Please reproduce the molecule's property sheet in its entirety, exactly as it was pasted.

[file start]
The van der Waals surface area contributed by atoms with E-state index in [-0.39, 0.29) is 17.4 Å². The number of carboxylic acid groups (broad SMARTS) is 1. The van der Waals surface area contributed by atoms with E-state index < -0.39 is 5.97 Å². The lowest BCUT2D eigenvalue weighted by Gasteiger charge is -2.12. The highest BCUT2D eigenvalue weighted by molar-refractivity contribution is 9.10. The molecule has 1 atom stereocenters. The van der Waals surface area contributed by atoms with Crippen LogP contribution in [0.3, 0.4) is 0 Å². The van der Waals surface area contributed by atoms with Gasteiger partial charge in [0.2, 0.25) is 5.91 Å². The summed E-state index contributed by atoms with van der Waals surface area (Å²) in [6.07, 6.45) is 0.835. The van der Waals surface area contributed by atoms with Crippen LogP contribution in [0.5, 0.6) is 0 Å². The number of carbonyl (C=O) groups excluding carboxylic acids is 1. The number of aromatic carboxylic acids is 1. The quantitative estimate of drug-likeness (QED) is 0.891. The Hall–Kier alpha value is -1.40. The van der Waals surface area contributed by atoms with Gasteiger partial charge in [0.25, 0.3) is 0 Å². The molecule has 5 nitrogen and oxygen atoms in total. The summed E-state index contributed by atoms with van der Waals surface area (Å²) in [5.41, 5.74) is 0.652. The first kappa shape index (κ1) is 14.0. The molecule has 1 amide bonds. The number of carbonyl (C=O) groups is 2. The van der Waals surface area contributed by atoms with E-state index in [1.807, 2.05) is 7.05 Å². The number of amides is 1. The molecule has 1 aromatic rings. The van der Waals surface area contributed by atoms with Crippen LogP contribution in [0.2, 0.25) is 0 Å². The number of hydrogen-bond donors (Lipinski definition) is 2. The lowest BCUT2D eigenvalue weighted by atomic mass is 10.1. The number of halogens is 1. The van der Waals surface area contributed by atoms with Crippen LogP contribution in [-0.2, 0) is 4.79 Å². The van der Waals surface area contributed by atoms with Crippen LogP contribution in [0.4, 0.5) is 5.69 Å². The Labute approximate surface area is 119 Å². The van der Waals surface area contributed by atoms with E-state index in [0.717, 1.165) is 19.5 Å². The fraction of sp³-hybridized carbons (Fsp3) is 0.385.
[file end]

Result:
The van der Waals surface area contributed by atoms with E-state index in [-0.39, 0.29) is 17.4 Å². The number of carboxylic acid groups (broad SMARTS) is 1. The van der Waals surface area contributed by atoms with E-state index < -0.39 is 5.97 Å². The lowest BCUT2D eigenvalue weighted by Gasteiger charge is -2.12. The highest BCUT2D eigenvalue weighted by molar-refractivity contribution is 9.10. The molecule has 1 atom stereocenters. The van der Waals surface area contributed by atoms with Crippen LogP contribution in [0.3, 0.4) is 0 Å². The van der Waals surface area contributed by atoms with Gasteiger partial charge in [0.2, 0.25) is 5.91 Å². The summed E-state index contributed by atoms with van der Waals surface area (Å²) in [6.07, 6.45) is 0.835. The van der Waals surface area contributed by atoms with Crippen LogP contribution in [0.5, 0.6) is 0 Å². The number of carbonyl (C=O) groups excluding carboxylic acids is 1. The number of aromatic carboxylic acids is 1. The quantitative estimate of drug-likeness (QED) is 0.891. The Hall–Kier alpha value is -1.40. The van der Waals surface area contributed by atoms with Gasteiger partial charge in [0.25, 0.3) is 0 Å². The molecule has 5 nitrogen and oxygen atoms in total. The summed E-state index contributed by atoms with van der Waals surface area (Å²) in [5.41, 5.74) is 0.652. The first kappa shape index (κ1) is 14.0. The molecule has 1 amide bonds. The number of carbonyl (C=O) groups is 2. The van der Waals surface area contributed by atoms with E-state index in [1.807, 2.05) is 7.05 Å². The number of amides is 1. The molecule has 1 aromatic rings. The van der Waals surface area contributed by atoms with Crippen LogP contribution in [0.2, 0.25) is 0 Å². The number of hydrogen-bond donors (Lipinski definition) is 2. The lowest BCUT2D eigenvalue weighted by atomic mass is 10.1. The number of halogens is 1. The van der Waals surface area contributed by atoms with Crippen LogP contribution in [-0.2, 0) is 4.79 Å². The van der Waals surface area contributed by atoms with Crippen LogP contribution in [0.4, 0.5) is 5.69 Å². The Labute approximate surface area is 119 Å². The van der Waals surface area contributed by atoms with E-state index in [0.717, 1.165) is 19.5 Å². The fraction of sp³-hybridized carbons (Fsp3) is 0.385.